Creative sparks essay, week 2: Relationship to work & productivity
I needed a place to put my Creative Sparks week two essay that wasn’t a chat box. This was not emailed out to subscribers.
The one thing I’m guaranteed to ace is procrastination. Ironic because this week is all about my relationship with work. I used to say I’m good under pressure, but that’s false. Even I know that stuff created under high pressure isn’t usually better quality than one that had a chance to be edited. On the other hand, which of the people who engage with your work can recognize what is rushed vs cared for?
Sometimes the first shot is the best, but you must take 50 more to realize it. My argument here is that you satisfy your anxiety of worrying if you missed out on something with those 50 shots. Only then are you certain that the first shot is the best shot. Alternatively, no matter how you think about it or set it up, the shot is terrible. It never lines up with what’s in your head. Do you give up or push on, potentially submitting yourself to the sunk-cost fallacy?
It can be more difficult to justify your creative endeavors as acceptable work when you grow up in an environment that sees them as hobbies at best, a waste of time at worst. It’s funny how the first large handful of years of your life can affect the entire rest of it. When creative production is part of your paid work, I find it tricky to disconnect the two. Taking my camera out and setting up this shot on a Saturday—a day when I set a boundary not to work—felt a little like work. Sitting at this computer at my desk on a Sunday—a separate place I designate for work only—certainly feels like work.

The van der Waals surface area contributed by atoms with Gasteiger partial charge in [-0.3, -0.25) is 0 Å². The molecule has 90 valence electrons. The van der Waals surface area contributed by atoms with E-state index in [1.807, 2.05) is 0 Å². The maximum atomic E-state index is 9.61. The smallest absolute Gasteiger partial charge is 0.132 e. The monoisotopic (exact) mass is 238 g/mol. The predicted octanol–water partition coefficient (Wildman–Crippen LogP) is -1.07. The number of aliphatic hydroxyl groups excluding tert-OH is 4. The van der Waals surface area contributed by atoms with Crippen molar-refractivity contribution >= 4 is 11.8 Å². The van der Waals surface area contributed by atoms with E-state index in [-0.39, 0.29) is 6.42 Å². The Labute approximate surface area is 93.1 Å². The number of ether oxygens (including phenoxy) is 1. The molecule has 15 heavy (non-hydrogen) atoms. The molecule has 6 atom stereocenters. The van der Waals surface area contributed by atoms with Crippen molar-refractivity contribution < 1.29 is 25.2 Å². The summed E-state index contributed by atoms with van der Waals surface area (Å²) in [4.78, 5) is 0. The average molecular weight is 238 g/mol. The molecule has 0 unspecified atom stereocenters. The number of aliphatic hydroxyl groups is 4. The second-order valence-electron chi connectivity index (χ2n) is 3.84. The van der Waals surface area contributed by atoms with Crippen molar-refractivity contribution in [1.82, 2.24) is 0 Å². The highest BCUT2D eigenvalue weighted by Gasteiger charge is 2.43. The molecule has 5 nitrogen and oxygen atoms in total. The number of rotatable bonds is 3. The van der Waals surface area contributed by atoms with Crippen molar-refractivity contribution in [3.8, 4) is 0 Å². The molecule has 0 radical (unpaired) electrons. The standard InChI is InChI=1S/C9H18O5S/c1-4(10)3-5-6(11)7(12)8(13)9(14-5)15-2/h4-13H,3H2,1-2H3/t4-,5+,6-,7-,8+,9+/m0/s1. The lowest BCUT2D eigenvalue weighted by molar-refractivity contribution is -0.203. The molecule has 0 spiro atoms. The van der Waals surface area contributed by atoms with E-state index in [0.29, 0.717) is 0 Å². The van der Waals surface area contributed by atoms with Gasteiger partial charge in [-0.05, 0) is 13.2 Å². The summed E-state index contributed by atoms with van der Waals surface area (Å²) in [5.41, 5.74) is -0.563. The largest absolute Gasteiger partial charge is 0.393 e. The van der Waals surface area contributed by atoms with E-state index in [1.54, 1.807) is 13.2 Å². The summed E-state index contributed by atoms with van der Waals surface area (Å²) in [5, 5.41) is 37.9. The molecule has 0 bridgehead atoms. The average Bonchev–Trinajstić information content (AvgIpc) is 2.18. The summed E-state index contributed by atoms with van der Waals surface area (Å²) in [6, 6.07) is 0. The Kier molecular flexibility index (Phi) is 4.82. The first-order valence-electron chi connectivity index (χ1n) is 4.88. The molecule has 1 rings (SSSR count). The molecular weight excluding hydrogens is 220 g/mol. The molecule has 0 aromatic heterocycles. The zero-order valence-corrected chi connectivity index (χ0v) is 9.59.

Which all makes me wonder if work is a feeling or is it a set of actions that create that feeling?
Photo notes: I’m not entirely satisfied with the final set because it didn’t quite turn out like I thought it would in my head. Representatives of the push & pull nature of work vs pleasure are in here: Zoey’s shark bite in my fingerless work gloves, plants spilling out of the Origami filter on top of an Onyx coffee box, a pen in the middle of it all.